The past two weeks serve as a good example of what “capitulation” feels like – indiscriminate selling of virtually every asset. It doesn’t feel good. Previously this year, the stock market rallied on each day the Fed announced their interest rate decision. This includes rallies on the last two 75-basis point hikes.

EVERYONE anticipated another 75-basis point hike this past week, and the Fed delivered. Wouldn’t you expect another one-day relief rally? Guess what, it did not happen. The Fed surprised the markets with a new forecast of how high rates would have to rise to bring down inflation. All the major indicies declined over 1.7% on the revised forecast, and by Friday the markets dropped to the lows set in June.

Bullish investors had been proclaiming we are past peak inflation, based on housing and commodity prices, which have already come down as a result of year-to-date rate hikes. But certain aspects of the economy are not only being more stubborn, they’re actually still moving in the wrong direction.

For instance, while homeownership has approached “recession” status, the average rent in New York City recently hit an all-time high average of $5,000 per month! Luckily, a rail strike was averted in the past week, but only after transportation workers’ wages were increased. Fed members are more focused on “sticky inflation” like rents and wages, rather than commodity prices.

Higher interest rates for longer” was the message delivered by the Fed on Wednesday, after moving rates higher with their 3rd straight 75-bps hike, raising the Fed Funds rate to 3.25%. The Fed’s new forecast showed a much more pessimistic view regarding future interest rates.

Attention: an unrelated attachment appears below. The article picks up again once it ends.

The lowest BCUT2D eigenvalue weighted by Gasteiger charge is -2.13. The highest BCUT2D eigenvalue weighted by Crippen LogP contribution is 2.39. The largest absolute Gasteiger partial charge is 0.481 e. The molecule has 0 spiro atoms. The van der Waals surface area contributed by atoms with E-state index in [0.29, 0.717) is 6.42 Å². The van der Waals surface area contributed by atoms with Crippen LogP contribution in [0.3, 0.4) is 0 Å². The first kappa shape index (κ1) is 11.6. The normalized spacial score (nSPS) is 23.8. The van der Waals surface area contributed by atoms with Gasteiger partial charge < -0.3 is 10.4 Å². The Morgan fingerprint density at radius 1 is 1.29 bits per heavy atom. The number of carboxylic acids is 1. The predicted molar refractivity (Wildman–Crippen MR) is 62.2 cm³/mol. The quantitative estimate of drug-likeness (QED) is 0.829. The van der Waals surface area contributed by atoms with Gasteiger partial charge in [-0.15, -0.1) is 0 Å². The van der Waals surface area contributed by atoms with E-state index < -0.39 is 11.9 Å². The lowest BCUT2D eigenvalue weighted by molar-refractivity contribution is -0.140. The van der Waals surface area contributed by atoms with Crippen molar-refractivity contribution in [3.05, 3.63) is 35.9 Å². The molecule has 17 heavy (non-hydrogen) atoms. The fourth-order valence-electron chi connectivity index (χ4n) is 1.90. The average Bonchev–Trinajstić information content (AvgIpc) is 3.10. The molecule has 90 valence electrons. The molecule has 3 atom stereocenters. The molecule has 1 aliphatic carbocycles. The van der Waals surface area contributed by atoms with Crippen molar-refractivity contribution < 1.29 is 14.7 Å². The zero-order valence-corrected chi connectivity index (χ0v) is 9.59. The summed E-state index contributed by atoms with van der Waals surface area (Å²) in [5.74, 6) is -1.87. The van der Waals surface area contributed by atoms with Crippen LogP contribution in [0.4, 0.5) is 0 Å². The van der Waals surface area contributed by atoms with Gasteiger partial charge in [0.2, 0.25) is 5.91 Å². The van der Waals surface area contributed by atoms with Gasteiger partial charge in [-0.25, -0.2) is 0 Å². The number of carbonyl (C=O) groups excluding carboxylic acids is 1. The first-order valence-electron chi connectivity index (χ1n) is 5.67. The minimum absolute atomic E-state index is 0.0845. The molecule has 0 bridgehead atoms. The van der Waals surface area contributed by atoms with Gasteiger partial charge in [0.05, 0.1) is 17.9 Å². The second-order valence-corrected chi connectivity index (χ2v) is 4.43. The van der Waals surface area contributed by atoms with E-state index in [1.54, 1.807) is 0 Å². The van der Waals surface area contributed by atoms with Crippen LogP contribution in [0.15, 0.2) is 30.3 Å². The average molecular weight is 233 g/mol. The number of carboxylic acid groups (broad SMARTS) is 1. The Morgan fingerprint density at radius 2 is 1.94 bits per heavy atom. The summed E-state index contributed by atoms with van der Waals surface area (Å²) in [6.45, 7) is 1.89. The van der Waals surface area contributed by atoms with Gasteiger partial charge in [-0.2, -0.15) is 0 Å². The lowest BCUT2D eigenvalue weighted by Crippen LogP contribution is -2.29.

Twelve of nineteen FOMC members expect Fed Funds between 4.50% and 5.0% by the end of 2023. The previous Fed forecast had fed funds at 3.8% by year-end 2023. In other words, the Fed was once-again wrong with their original projections. The Fed also forecasted the expected effects of these rate increases on the economy as follows:

Although the market was disappointed with the previous week’s the CPI data, the Fed uses PCE as their primary measure of inflation because it encompasses a broader range of goods and services than the CPI, from a broader range of buyers. It tries to track what is actually purchased, and represents how consumers change their buying patterns when relative prices change. The previous PCE print was 6.3% and the August report will be released on September 30th – another report to look forward to.

We should all know the formula by now – higher-than-expected inflation means higher interest rates, resulting in lower bond and stock prices.

Ten-year treasuries stood at 3.47% last Monday. By Friday, ten-year rates surpassed 3.70%, before settling at 3.69%. After finishing the day higher on Monday, U.S. stocks fell hard each of the following days, with Wednesday & Friday losses being most severe.

The S&P 500’s forward price/earnings multiple, which was 21 at the beginning of the year, has dropped to 16 currently. The good news is that if this multiple were to drop to 14, which was the low set during the 2008-09 recession, that would take the S&P 500 to a level of 3,600, which is only 3.5% lower than the 3,693 level hit on Friday.

We are now in the “emotional” phase of the markets where investors act emotionally, rather than rationally. The emotional phase tends to be the end game of virtually every bear market we’ve ever witnessed, and it’s coming in September and October, which has historically been the roughest part of the year. A fourth-quarter rally is not inconceivable. We just need to see signs inflation is moderating.


None of us likes to endure downward market cycles, but experienced investors know that the stomach churning is simply the price to pay for higher long-term expected returns.

One of the best ways we can deal with these uncontrollable frustrating factors, however, is to improve something we can control--like your home and auto insurance...and how you spend your weekend.

I hope you're spending yours wisely!

Best,

Tim


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Oh, and BTW, The information in this article is for educational purposes only and should not be construed as specific investment, accounting, legal, or tax advice. That should really come from your financial advisor. I'm thrilled to work for Triad Financial Advisors, but what I write is my opinion, and not necessarily theirs.